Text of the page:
Tuesday, November 19, 2013

Buying into the Price Tag

by Jesse Kim

One of the things I’ve been noticing during my bi-yearly visits back to Korea is the growing domination of high-fashion brands on the streets. It’s becoming just as common to see middle-aged women with Louis Vuitton purses as teenage boys with Gucci shoulder bags. Do Koreans just happen to be fashionistas as a collective nation, or is there something more to this phenomenon? To make matters more puzzling, those elite brand products, which already command an astounding price, tend to cost even more in Korea especially relative to their living costs. For me, a simple attribution to luxurious taste in fashion does not fare well in explaining why there are so many Korean eighteen year olds expecting a three thousand dollar purse for Christmas.  
Granted, I’ve always been aware that premium pricing is a huge part of the fashion industry in Korea. I even remember watching a news interview as a little girl that featured a storeowner who admitted that simply adding a zero at the end of the price tag of a dress boosts its sales. This excited me because she seemed to have just exposed a big secret: “price doesn’t always represent quality”; though I did eventually realize that most people were already aware of this fact. Then why is it that premium pricing continues to play such a potent role in increasing perceived brand value, especially for high fashion brands, and how come it’s more potent in some places, like Korea, than others, like Canada?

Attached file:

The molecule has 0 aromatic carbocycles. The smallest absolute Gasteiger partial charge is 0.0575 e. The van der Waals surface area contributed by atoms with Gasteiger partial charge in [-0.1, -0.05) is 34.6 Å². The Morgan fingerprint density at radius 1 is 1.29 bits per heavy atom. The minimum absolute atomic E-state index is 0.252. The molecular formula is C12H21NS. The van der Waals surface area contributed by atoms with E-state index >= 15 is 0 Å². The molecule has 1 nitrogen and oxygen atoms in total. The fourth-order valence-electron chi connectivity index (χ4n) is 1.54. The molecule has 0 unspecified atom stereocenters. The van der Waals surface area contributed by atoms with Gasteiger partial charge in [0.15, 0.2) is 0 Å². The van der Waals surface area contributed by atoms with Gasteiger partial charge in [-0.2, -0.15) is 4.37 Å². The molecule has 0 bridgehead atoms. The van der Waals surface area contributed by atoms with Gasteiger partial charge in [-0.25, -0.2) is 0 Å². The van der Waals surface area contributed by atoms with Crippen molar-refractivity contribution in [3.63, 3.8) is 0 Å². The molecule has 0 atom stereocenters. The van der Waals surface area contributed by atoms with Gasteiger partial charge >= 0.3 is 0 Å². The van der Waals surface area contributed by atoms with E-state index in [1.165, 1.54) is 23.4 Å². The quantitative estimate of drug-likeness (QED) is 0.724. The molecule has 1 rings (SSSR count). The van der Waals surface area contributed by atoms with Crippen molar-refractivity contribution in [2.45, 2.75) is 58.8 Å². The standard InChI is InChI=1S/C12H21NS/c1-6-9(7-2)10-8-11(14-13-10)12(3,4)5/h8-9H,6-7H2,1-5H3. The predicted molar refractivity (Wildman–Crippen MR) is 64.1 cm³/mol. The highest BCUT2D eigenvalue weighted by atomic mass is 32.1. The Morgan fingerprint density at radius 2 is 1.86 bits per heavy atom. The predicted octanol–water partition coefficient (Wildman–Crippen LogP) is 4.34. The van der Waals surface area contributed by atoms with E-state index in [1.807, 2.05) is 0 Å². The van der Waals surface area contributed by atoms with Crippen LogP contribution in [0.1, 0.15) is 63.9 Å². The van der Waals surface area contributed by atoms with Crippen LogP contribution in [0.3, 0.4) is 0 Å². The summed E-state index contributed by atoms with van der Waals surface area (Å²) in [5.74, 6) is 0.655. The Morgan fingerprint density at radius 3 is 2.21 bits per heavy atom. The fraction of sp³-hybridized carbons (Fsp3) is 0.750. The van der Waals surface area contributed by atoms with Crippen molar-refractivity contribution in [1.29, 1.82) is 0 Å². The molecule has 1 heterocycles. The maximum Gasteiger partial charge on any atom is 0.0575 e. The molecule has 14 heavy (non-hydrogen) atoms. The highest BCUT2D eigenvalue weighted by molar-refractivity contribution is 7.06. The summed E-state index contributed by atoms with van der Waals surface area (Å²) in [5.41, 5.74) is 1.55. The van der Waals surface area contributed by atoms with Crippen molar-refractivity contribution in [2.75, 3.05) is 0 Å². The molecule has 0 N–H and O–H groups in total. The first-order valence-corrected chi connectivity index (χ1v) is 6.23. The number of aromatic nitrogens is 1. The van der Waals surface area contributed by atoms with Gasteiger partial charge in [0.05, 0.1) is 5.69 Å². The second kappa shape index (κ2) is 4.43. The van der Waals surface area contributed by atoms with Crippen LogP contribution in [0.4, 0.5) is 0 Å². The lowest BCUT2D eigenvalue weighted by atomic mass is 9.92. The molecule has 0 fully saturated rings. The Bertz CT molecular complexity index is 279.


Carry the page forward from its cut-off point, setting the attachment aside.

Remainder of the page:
When considering brand equity as the difference in value of a product with a brand and the same product without the brand, the comparison between my trusty old fifty dollar purse and my cousin’s three-thousand dollar Gucci purse shows the brand equity of such high fashion brands to be enormous.  It’s obvious that brands such as Coach and Chanel enjoy considerable brand equity around the globe, but my experience tells me that it seems to be more evident in some places than others.  It could be that in some countries, fashion brands are simply valued more due to their country-of-origin desirability.  It might also be that some cultures value highest priced goods more as a symbolic device. In any event, the relationship between the brand and the high prices has some sort of equilibrium:  the high prices are imposed to help create the brand equity;  the intangible benefits of the brand justify the higher prices.
I still can’t shake the strange feeling that I get while watching a 9 year old Korean girl trot to school with her mini Louis Vuitton backpack and a Burberry scarf. But by accepting that different places may have different attitudes regarding brands, I can view these seemingly "wasteful" tendencies as an interesting cultural brand phenomenon taking place, rather than the result of the brands’ exploitation of superficiality.

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